Child Protective / Permanency Planning


The Adoption and Safe Family Act (A.S.F.A.) was enacted by the federal government in 1997 because of the growing national concerns that there are too many children who linger for too long in foster care. A.S.F.A. sets standards for the operation of state foster care programs by requiring child welfare agencies to pay increased attention to children's health and safety, and their need for permanent families. One of the major changes created by ASFA is the requirement for a new type of hearing which is called a Permanency Hearing. At the Permanency hearing the court determines the appropriateness of the agency’s plan to create permanency for the child.

On February 11, 1999, New York State Governor George Pataki signed legislation to implement A.S.F.A. in New York State. Every state was required to adopt this act. On August 23, 2005, Governor Pataki signed the New Permanency Bill which was effective Dec. 21, 2005. It consolidates permanency hearing provisions regarding abused, neglected, voluntarily placed and freed children into a new Article 10A of the Family Court Act.

A.S.F.A. requires more frequent judicial reviews, criminal records screening, extensive judicial monitoring and documentation of children's progress toward achieving a permanent home, expands and expedites filings of proceedings to terminate parental rights and it imposes monetary sanctions when a state does not comply with these federal standards.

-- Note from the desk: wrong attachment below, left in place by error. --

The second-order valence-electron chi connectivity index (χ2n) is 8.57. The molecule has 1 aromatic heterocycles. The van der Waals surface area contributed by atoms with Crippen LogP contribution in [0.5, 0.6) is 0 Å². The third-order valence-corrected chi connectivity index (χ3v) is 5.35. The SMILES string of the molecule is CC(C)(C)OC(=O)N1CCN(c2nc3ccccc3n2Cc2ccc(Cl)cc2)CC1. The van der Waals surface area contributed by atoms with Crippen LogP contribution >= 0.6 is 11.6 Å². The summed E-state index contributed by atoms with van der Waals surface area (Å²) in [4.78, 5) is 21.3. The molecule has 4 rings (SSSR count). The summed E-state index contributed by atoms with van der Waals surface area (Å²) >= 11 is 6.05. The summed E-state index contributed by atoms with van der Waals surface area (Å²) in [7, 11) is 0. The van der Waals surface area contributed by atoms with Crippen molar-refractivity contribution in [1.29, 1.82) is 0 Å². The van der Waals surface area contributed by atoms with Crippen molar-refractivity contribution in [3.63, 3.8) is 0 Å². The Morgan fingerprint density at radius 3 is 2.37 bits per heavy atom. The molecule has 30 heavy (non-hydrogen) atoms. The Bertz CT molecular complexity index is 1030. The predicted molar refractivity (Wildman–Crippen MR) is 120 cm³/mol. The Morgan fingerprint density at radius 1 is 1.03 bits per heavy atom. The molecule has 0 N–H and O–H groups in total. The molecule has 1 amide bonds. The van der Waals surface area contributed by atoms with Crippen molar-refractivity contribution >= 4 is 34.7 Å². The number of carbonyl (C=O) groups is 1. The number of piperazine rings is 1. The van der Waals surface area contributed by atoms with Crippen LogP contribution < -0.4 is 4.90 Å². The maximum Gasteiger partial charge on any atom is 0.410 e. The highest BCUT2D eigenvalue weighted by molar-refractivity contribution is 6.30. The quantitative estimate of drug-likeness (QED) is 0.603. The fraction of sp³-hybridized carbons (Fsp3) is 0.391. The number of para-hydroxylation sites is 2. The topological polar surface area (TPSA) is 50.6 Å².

As a result of the adoption of Phase II of the Family Justice Program the Permanency Planning division was established. Planning was created to manage and monitor the filing of child protective (Child Neglect and Abuse) cases filed in NYC Family Courts. Permanency Planning offices also monitor the Juvenile Delinquency and Persons In Need of Supervision (P.I.N.S.) cases filed in NYC Family Courts.

Whenever a child is removed from his or her home and placed outside of their home on any of the above mentioned cases Permanency Planning has the job of making sure the child is not left in placement or foster care any longer than the court's order. In other words, until there is a Permanent Plan for the child's future.


Below are links to more detailed information into each of the case types that Permanency Planning monitors.